It has taken decades of hunting but finally the first evidence for one of the rarest particle decays ever seen in nature, the decay of a Bs (composed of a beauty antiquark and a strange quark) into two muons, has been uncovered by the LHCb collaboration.

In the Standard Model, the decay Bs → μμ is calculated to occur only three times in every 1000 million Bs decays. While the Standard Model has been incredibly successful, it leaves many unanswered questions concerning, for example, the origin of the matter–antimatter asymmetry and the essence of dark matter. Extended theories, such as supersymmetry, may resolve some of these issues. These theories allow for new particles and phenomena that can affect measurable quantities. The branching fraction B(Bs → μμ), for example, can be enhanced or reduced with respect to the Standard Model prediction, so the measurement has the potential to reveal hints of new physics. The LHCb experiment is particularly suited for such an indirect search for the effects of new physics, complementary to direct searches for new particles.

The LHCb collaboration performed the search for Bs → μμ (and B0 → μμ) by analysing 1.0 fb–1 of proton–proton collisions at 7 TeV in the centre of mass (from 2011) and 1.1 fb–1 at 8 TeV (2012). The signal selection starts with the search for pairs of oppositely charged muons that make a vertex that is displaced from the proton–proton interaction vertex (see figure 1). The signal and background are then separated using simultaneously the invariant mass of the two muons as well as kinematic and topological information combined in a multivariate analysis classifier. The particular classifier used is a boosted decision-tree (BDT) algorithm, which is calibrated with data for both signal and background events. The latter are dominated by random combinations of two muons from two different B mesons; this contribution is carefully determined from data.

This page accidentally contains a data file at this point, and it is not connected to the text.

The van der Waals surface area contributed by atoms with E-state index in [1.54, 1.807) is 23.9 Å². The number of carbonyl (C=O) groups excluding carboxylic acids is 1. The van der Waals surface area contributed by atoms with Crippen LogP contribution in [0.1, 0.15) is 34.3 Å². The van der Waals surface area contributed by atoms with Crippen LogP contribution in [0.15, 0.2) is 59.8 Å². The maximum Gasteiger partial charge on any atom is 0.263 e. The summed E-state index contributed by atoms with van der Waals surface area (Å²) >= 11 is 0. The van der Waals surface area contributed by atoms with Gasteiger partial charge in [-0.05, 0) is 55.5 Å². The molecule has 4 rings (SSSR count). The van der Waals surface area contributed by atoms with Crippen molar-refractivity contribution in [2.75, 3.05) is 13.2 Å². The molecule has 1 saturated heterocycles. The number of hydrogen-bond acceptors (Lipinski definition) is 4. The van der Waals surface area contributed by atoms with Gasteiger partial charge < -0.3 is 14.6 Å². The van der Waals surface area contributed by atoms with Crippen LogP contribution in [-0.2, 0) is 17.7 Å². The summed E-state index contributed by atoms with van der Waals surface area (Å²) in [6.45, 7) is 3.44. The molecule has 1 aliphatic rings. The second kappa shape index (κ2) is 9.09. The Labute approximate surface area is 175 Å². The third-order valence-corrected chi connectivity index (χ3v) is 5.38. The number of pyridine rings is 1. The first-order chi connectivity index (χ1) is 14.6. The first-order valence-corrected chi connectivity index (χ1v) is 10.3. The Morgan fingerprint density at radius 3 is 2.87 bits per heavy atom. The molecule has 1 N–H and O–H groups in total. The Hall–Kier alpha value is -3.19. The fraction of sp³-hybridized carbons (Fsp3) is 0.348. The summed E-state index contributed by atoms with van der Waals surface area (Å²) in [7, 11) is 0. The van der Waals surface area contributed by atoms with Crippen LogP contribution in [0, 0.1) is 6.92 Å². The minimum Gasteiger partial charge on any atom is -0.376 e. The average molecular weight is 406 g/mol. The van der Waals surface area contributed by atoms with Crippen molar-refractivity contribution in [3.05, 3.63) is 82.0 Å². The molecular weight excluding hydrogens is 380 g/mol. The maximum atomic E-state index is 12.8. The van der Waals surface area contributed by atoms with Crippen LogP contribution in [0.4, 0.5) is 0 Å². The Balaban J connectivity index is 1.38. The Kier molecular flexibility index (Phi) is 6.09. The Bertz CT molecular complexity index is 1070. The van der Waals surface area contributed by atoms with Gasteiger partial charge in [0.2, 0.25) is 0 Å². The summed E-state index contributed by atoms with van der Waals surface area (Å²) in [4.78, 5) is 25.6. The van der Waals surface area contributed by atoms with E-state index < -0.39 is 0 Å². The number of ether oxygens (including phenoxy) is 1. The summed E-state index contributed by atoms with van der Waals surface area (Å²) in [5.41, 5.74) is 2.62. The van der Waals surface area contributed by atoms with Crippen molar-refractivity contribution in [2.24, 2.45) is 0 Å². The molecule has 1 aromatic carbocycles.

The number of B0 → μμ candidates that LHCb observes is consistent with the background expectation, giving an upper limit of B(B0 → μμ) < 9.4 × 10–10 at 95% confidence level. This is the world’s most stringent upper limit from a single experiment on this branching fraction. However, for Bs → μμ, LHCb sees an excess of candidates with respect to the background expectation (figure 2). A maximum-likelihood fit gives a branching fraction of B(Bs → μμ) = 3.2 +1.5–1.2 × 10–9. The probability that the background could produce an excess of this size or larger is 5.3 × 10–4, corresponding to a signal significance of 3.5σ.

The measurement of Bs → μμ is close to the Standard Model prediction, albeit with a large uncertainty. This eagerly awaited result was presented at the Hadron Collider Physics Symposium in Kyoto and at a CERN seminar, and is now published. While it does not provide evidence for supersymmetry, it does constrain the parameter space for this and other models of new physics, and is a step further in understanding the universe.